This week we have a guest post from the brillaint Paul Chapman, Paul is a small business marketing expert, speaker, mentor and strategist who regularly speaks at events all over the UK. A multiple business owner in his own right he has a unique way of looking at things and works with a vide variety of businesses across the Midlands and beyond.
So now its over to Paul……
Running a business is difficult at the best of times, so it really makes me cross when businesses try and make it harder for themselves. And one of the things I find most frustrating is when they make it really hard for people to pay them.
I have seen it before when businesses expect me to go to their website, download a form, print it off, fill it in, find an envelope, find a stamp, and drop it in a post box just to buy a one off item – the reason? It saves them a handful of pence on the charges. Result to them – they are leaving the control of their income in the hands of someone else. Result to me, I get grumpy and either don’t buy or buy from someone else.
And this week I saw it again. An all to common example of people making it hard for their customers to part with their cash but also a cracking demonstration of the right way to do it.
At the start of the week, I went for a meeting in a nice country pub. It was way out in the middle of the sticks, with nothing (and I do mean nothing) around for miles. I went to get us some drinks (a tea and a coffee – it was still early!) and the amount came to £4.76. I rarely get round to carrying cash and on bringing out my card the man behind the bar told me that it had to be over a fiver to pay on a card. I said I had no money made a joke about there being no cash machine for at least 20 miles…which didn’t seem to help. I asked for some biscuits to go with it – “the kitchens shut” (I wasn’t suggesting he whipped me up a fresh batch!) . So we have this strange impasse where I am stood there trying to give this man some money and he keeps saying no.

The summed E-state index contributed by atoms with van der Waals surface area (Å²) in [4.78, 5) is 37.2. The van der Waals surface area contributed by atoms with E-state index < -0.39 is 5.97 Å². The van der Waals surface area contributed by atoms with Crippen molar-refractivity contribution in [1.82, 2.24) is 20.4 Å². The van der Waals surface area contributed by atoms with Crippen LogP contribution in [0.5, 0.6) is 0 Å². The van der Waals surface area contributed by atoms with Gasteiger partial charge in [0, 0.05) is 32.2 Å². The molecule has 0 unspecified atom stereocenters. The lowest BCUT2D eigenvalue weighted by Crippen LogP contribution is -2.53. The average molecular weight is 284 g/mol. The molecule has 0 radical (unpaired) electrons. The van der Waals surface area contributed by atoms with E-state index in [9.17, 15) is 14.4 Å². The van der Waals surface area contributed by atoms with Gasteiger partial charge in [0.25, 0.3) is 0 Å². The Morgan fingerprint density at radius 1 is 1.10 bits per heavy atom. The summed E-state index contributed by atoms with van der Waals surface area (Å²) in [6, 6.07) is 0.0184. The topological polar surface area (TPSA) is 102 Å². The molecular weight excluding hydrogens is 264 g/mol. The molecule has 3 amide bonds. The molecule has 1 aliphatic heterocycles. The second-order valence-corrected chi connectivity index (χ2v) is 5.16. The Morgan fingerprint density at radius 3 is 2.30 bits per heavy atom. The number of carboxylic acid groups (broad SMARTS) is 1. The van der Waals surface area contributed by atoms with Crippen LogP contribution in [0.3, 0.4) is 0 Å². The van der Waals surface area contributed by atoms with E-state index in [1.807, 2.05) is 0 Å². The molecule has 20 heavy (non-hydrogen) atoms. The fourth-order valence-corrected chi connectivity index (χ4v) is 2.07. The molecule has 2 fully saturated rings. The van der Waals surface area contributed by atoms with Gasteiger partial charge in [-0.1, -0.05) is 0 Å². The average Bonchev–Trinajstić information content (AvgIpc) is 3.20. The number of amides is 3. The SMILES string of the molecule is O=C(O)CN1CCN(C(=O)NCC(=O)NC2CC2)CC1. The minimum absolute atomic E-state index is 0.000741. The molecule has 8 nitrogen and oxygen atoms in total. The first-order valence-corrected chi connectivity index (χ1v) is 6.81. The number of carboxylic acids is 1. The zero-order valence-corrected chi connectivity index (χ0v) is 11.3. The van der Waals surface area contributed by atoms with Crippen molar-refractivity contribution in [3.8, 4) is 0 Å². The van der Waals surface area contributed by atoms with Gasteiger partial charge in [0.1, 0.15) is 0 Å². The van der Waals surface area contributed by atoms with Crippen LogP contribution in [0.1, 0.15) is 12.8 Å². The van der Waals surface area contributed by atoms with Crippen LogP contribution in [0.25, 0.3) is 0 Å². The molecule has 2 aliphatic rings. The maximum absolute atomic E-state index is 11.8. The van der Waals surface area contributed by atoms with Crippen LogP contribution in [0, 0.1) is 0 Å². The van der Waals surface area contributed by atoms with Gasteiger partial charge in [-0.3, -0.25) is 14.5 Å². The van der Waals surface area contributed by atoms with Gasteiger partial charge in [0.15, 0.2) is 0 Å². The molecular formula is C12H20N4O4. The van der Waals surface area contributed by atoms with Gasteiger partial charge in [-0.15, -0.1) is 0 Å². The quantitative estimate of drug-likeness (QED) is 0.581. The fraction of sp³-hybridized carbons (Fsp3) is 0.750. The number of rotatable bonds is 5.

Fast forward a day and it’s the same situation again (I never learn) lovely lakeside café (interestingly with a cash machine) – tea and a coffee and again it comes to about £4.30. Out comes the card but it needs to be over £5… I’m expecting the same comedy fight but this time with a big smile the lady says, why don’t you try one of our delicious homemade cakes? So I do – in fact I try two (it seemed a bit rude just turning up with only one for me). Result for them me spending £7.30 result for me a great experience and a lovely cake.
What was happening here is that one business owner was thinking and one wasn’t. One saw the card charge as a limiting factor the other saw it as an opportunity.
The country pub were just not thinking, it’s a destination place, people don’t just pop by so when they do, the pub needs to make it as easy as possible to take as much money as possible AND give a great experience that will make it likely the customer will go out of their way (and pass all the other pubs) to get to theirs. Charges are a part of business life but lots of people now don’t always have cash so you need to find ways round it and the café did just that – for the cost of some flour and delicious sticky chocolate they took nearly double from me and certainly more than enough to cover the charge and ingredients and they made a happy customer who will keep going back…